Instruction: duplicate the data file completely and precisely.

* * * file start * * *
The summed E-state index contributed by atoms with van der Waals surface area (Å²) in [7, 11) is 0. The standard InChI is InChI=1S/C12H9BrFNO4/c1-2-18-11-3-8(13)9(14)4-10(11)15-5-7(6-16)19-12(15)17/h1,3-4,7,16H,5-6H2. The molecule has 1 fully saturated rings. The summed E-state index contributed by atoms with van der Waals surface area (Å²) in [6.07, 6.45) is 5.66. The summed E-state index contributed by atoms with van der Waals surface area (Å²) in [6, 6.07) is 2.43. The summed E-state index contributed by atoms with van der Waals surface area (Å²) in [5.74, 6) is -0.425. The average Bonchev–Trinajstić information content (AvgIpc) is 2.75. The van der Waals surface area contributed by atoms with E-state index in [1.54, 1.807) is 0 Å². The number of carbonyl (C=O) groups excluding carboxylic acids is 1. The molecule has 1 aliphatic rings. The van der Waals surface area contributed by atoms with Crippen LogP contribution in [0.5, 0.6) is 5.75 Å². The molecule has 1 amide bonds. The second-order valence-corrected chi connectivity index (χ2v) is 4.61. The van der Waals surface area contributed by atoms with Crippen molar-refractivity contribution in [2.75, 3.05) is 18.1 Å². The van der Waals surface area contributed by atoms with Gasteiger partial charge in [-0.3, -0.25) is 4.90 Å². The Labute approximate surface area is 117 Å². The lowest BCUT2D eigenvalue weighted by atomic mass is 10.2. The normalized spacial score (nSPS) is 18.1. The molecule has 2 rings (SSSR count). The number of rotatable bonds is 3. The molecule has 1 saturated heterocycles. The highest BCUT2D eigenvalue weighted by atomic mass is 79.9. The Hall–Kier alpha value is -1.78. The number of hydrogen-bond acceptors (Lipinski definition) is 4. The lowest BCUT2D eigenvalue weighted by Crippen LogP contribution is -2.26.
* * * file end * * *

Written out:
The summed E-state index contributed by atoms with van der Waals surface area (Å²) in [7, 11) is 0. The standard InChI is InChI=1S/C12H9BrFNO4/c1-2-18-11-3-8(13)9(14)4-10(11)15-5-7(6-16)19-12(15)17/h1,3-4,7,16H,5-6H2. The molecule has 1 fully saturated rings. The summed E-state index contributed by atoms with van der Waals surface area (Å²) in [6.07, 6.45) is 5.66. The summed E-state index contributed by atoms with van der Waals surface area (Å²) in [6, 6.07) is 2.43. The summed E-state index contributed by atoms with van der Waals surface area (Å²) in [5.74, 6) is -0.425. The average Bonchev–Trinajstić information content (AvgIpc) is 2.75. The van der Waals surface area contributed by atoms with E-state index in [1.54, 1.807) is 0 Å². The number of carbonyl (C=O) groups excluding carboxylic acids is 1. The molecule has 1 aliphatic rings. The van der Waals surface area contributed by atoms with Crippen LogP contribution in [0.5, 0.6) is 5.75 Å². The molecule has 1 amide bonds. The second-order valence-corrected chi connectivity index (χ2v) is 4.61. The van der Waals surface area contributed by atoms with Crippen molar-refractivity contribution in [2.75, 3.05) is 18.1 Å². The van der Waals surface area contributed by atoms with Gasteiger partial charge in [-0.3, -0.25) is 4.90 Å². The Labute approximate surface area is 117 Å². The lowest BCUT2D eigenvalue weighted by atomic mass is 10.2. The normalized spacial score (nSPS) is 18.1. The molecule has 2 rings (SSSR count). The number of rotatable bonds is 3. The molecule has 1 saturated heterocycles. The highest BCUT2D eigenvalue weighted by atomic mass is 79.9. The Hall–Kier alpha value is -1.78. The number of hydrogen-bond acceptors (Lipinski definition) is 4. The lowest BCUT2D eigenvalue weighted by Crippen LogP contribution is -2.26.